2020 was a year of disruption for many industries worldwide, leaving organisations the onus to prepare for different priorities in 2021.
Despite a pandemic, the demand for software developers and computer software engineers alike are exacerbating. Unfortunately, a global shortage of software talent has left organisations with the difficulty in sourcing qualified developers.
With this in mind, there is no wonder that discussions surrounding software developer trends are persisting. Software developers are known to practice new skills or specialise further in a particular domain such as popular programming languages and technologies. Indeed, for experienced and prospective developers, it is important to remain up to date with current trends to gain a competitive advantage in an ever-changing working society.
Why is it important for developers to keep up with trends? For one, usability of programming languages may change from year to year. If you are a developer who specialises in R, you may find lesser jobs than you would in learning Python or Java (the two most in demand programming languages in 2020 and 2021). Keeping up with developer trends are vital in an economy that prioritises digitalisation and technological advances.
Software Developer Trends 2021
Cloud technology and cybersecurity
As a result of the Covid-19 pandemic, many workers have resorted to remote work and work from home jobs in Malta and worldwide. The move from a more secure office environment has left wondrous opportunity for cybercriminals. 71% of cyber professionals reported an increase of security threats particularly due to the pandemic. Many industries have resorted to cloud technologies and services, though that does not mean these are completely safe from data breaches.
More than ever, cloud services need to be configured correctly and with up-to-date software. Cloud technologies should be prepared for new challenges as a result of novel cybercrime and targeted data breaches. This leaves software developers opportunity to hop on and care for cloud services and make these robust for a myriad of organisations, including governmental. Proactivity is key for this important and necessary trend.
Artificial intelligence (AI)
AI is widely adopted across industries as a means to better customer experiences in processing large amounts of data. AI is an umbrella term that comprises a number of technologies: reactive machines, limited memory, theory of mind, and self-awareness. Many organisations are using AI as it remains best practice in achieving positive customer experience. AI is trending in all industry sectors, making it one to look out for this year.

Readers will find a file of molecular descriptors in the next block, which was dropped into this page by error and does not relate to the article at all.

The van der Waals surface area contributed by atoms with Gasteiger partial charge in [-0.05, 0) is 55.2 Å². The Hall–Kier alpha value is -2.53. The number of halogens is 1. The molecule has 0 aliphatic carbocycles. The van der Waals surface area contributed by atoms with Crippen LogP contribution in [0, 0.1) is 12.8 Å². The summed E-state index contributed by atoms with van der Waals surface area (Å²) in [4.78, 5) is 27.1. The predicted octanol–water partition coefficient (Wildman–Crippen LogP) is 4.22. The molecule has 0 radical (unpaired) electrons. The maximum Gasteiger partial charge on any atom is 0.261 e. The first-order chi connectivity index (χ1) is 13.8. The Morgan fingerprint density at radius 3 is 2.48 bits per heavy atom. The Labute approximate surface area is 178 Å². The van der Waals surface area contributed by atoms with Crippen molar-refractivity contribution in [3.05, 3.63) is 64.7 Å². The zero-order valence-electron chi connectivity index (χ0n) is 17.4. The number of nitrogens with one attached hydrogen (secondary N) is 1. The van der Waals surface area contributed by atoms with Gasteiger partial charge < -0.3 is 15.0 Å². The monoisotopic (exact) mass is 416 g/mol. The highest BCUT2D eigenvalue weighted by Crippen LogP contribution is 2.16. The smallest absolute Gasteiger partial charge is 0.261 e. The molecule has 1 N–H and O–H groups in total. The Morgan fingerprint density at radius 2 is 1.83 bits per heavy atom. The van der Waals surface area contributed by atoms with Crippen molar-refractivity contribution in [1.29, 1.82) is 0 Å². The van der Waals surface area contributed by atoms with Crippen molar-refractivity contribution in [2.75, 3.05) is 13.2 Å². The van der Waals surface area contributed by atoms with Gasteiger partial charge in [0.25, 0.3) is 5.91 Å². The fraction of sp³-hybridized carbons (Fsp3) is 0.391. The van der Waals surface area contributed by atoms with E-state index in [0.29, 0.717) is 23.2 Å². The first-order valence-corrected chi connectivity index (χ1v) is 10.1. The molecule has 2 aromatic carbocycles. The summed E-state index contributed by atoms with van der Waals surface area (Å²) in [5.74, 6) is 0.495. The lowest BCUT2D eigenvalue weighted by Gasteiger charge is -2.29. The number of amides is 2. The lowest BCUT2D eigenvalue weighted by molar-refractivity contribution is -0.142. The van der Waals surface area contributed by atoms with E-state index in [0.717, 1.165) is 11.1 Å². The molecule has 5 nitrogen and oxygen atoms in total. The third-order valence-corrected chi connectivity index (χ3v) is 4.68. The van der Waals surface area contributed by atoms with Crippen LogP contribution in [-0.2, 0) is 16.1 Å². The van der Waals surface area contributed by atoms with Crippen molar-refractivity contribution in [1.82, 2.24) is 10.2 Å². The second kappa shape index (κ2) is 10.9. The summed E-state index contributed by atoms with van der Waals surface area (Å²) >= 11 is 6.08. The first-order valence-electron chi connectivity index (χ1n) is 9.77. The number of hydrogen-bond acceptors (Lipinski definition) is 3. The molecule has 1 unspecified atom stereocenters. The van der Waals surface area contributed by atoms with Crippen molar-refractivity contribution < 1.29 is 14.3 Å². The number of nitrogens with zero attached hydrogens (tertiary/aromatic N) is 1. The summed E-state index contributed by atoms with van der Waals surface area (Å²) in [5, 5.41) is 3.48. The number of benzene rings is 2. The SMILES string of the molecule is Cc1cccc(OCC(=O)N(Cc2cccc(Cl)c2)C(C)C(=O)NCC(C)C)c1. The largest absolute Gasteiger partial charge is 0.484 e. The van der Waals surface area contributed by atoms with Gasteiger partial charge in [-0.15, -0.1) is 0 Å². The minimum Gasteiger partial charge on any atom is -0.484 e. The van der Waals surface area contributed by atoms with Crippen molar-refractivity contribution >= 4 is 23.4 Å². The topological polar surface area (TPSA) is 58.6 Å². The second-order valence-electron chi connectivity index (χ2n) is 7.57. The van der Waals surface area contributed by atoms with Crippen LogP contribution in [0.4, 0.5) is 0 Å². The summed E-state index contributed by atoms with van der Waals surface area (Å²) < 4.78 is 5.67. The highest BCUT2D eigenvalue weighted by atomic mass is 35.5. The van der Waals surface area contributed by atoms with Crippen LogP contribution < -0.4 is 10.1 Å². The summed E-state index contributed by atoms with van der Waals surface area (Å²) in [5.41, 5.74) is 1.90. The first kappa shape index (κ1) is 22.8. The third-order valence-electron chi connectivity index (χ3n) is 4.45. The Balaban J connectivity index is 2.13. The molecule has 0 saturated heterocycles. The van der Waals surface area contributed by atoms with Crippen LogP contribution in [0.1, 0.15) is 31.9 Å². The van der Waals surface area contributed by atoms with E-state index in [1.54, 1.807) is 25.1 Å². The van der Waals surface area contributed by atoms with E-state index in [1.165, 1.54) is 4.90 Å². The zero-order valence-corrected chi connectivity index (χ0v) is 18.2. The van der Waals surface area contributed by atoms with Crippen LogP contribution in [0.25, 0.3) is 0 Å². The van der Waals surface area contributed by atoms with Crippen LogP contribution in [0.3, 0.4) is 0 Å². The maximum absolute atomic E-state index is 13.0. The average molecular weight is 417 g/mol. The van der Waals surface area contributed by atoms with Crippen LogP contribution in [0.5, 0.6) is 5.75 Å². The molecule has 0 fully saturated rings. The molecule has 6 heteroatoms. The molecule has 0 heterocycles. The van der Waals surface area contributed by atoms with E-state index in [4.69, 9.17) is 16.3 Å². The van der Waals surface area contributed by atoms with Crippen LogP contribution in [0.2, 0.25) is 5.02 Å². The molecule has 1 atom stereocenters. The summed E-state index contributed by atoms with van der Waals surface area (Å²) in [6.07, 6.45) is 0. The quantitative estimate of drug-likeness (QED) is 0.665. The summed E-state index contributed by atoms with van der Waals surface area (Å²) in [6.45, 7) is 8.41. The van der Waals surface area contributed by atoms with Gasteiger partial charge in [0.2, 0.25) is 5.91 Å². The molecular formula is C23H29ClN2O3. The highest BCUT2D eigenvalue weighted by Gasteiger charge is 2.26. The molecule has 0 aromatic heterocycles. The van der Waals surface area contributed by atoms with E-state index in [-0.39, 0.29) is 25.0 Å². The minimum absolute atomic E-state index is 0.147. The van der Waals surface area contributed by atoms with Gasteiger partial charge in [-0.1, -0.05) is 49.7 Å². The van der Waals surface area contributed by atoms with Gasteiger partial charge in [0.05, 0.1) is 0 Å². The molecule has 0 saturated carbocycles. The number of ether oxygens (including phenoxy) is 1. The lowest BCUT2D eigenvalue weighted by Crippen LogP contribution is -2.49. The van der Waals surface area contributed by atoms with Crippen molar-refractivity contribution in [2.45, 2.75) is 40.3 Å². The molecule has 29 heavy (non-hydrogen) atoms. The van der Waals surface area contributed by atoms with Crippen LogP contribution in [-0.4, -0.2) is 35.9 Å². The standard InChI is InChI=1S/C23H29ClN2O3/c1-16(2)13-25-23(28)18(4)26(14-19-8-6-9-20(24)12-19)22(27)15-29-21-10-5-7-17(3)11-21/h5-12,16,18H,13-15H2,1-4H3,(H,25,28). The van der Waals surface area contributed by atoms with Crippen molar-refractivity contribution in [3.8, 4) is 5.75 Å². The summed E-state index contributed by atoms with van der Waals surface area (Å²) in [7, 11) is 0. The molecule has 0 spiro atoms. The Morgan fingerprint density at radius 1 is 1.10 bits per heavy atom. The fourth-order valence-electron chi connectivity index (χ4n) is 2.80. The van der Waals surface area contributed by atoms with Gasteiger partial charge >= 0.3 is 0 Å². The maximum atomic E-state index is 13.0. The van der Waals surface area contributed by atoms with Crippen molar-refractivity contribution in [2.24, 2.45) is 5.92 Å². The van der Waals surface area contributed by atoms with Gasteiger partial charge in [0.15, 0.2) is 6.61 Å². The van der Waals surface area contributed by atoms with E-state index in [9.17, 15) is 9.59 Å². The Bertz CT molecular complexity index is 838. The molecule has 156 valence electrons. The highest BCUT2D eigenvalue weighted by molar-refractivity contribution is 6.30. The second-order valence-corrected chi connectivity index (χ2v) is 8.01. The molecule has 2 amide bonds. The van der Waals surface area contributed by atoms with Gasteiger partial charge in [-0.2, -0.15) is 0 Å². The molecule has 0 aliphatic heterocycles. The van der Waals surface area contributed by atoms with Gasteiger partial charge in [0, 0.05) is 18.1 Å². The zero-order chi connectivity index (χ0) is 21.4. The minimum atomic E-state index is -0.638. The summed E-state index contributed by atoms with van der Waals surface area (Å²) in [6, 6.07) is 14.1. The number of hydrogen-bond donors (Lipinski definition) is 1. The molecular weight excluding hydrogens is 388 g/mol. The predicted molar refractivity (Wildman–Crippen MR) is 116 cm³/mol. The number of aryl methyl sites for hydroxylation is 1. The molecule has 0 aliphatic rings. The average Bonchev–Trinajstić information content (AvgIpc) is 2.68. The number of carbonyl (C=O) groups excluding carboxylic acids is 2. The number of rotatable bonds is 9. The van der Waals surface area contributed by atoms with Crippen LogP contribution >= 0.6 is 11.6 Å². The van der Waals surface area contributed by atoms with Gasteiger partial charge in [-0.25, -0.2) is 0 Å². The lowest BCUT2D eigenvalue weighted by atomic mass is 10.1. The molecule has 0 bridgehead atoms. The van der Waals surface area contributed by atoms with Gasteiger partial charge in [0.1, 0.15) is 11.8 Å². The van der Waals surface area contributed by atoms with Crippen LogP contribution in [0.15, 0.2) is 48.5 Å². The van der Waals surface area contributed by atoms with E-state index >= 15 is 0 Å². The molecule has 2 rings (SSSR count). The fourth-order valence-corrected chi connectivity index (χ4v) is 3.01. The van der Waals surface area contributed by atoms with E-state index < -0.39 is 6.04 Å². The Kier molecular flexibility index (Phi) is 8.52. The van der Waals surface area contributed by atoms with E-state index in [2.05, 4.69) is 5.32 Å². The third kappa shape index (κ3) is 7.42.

To present the adaptability of AI, it is valuable to place its technologies within context. For finance jobs, marketing, among others, robots are an important implementation for these sectors. With the rise in remote work, certain customer-facing organisations will make use of neurolinguistic programming (NLP) and automated speech recognition (ASR) for efficiency. If these are technologies that interest you, it is definitely worth looking into AI further and find a speciality that is right for you.
Internet of Things (IoT)
IoT in simplistic terms refers to the interconnectivity between devices to a common internet source. This includes mobile devices and other smart devices such as home appliances. This technology, like many others, follows the general trend toward digitalisation despite the pandemic. If anything, Covid-19 has been a driving force toward reliance in technology especially as the workforce moved remote.
Additionally, by 2025, more than 21 billion IoT devices are estimated to enter the market. Its strength in connectivity is already applied across industries, as a means to support multiple technologies such as sensors and cloud services. Despite this convenient measure, it is worth noting dependency in connecting multiple devices with one internet source can cause great data risk. Nevertheless, preventative measures can be taken to ensure these devices are protected, leaving space for software developers to ensure optimum measures are taken.
As the term suggests, big data refers to how organisations manage large quantities of data.
How organisations analyse their data, explore and interpret, relates to many of the above technologies. For instance, AI technology is commonplace for analytic purposes to effectively organise large amounts of data. NLP is a tool used to organise human language and make it understandable, making it more efficient to explore and later interpret data.
The functionality of big data is increasing due to the global trend for digitalisation. By 2023, big data is estimated to be worth around $71 billion. Finance and banking industries process large amounts of data at an incredible rate, where the amount of data generated each second in the financial industry is predicted to grow 700% in 2021. The prominence and growth in big data leaves it an important trend for software developers to be knowledgeable about.
Are you a software developer ready to take the next step in your career?
We believe the working society will remain remote for a while. At Castille Labs, we are looking for tech professionals with exposure in complex IT ecosystems ready to deliver outstanding work to our clients in various sectors. If this seems right for you, read more about what our remote software talent platform is all about, or request a call back with one of our team members at email@example.com.
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